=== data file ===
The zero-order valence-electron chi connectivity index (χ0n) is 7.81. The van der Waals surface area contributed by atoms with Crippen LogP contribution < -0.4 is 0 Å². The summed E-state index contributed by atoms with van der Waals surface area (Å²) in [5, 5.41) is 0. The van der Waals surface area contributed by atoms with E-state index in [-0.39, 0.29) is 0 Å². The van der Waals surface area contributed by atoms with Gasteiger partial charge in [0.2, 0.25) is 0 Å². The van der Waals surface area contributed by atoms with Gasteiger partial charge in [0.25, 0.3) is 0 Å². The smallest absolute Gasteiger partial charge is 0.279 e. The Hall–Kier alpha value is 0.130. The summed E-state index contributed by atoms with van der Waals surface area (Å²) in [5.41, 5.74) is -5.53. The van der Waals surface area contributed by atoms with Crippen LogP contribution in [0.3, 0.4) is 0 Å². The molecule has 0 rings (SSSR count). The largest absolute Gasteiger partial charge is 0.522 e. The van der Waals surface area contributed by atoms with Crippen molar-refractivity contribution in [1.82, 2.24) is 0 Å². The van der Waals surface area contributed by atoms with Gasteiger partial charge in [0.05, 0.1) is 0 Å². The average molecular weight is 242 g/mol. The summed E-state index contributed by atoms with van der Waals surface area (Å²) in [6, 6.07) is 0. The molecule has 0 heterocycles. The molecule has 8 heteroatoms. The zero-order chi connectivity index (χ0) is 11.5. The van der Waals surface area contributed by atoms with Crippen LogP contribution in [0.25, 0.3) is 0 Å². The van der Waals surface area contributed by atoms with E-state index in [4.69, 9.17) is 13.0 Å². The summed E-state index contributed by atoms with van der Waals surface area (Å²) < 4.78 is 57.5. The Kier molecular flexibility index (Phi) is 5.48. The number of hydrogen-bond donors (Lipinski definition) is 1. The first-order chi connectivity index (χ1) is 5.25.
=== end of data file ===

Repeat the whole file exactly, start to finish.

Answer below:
The zero-order valence-electron chi connectivity index (χ0n) is 7.81. The van der Waals surface area contributed by atoms with Crippen LogP contribution < -0.4 is 0 Å². The summed E-state index contributed by atoms with van der Waals surface area (Å²) in [5, 5.41) is 0. The van der Waals surface area contributed by atoms with E-state index in [-0.39, 0.29) is 0 Å². The van der Waals surface area contributed by atoms with Gasteiger partial charge in [0.2, 0.25) is 0 Å². The van der Waals surface area contributed by atoms with Gasteiger partial charge in [0.25, 0.3) is 0 Å². The smallest absolute Gasteiger partial charge is 0.279 e. The Hall–Kier alpha value is 0.130. The summed E-state index contributed by atoms with van der Waals surface area (Å²) in [5.41, 5.74) is -5.53. The van der Waals surface area contributed by atoms with Crippen LogP contribution in [0.3, 0.4) is 0 Å². The molecule has 0 rings (SSSR count). The largest absolute Gasteiger partial charge is 0.522 e. The van der Waals surface area contributed by atoms with Crippen molar-refractivity contribution in [1.82, 2.24) is 0 Å². The van der Waals surface area contributed by atoms with Gasteiger partial charge in [0.05, 0.1) is 0 Å². The average molecular weight is 242 g/mol. The summed E-state index contributed by atoms with van der Waals surface area (Å²) in [6, 6.07) is 0. The molecule has 0 heterocycles. The molecule has 8 heteroatoms. The zero-order chi connectivity index (χ0) is 11.5. The van der Waals surface area contributed by atoms with Crippen LogP contribution in [0.25, 0.3) is 0 Å². The van der Waals surface area contributed by atoms with E-state index in [4.69, 9.17) is 13.0 Å². The summed E-state index contributed by atoms with van der Waals surface area (Å²) < 4.78 is 57.5. The Kier molecular flexibility index (Phi) is 5.48. The number of hydrogen-bond donors (Lipinski definition) is 1. The first-order chi connectivity index (χ1) is 5.25.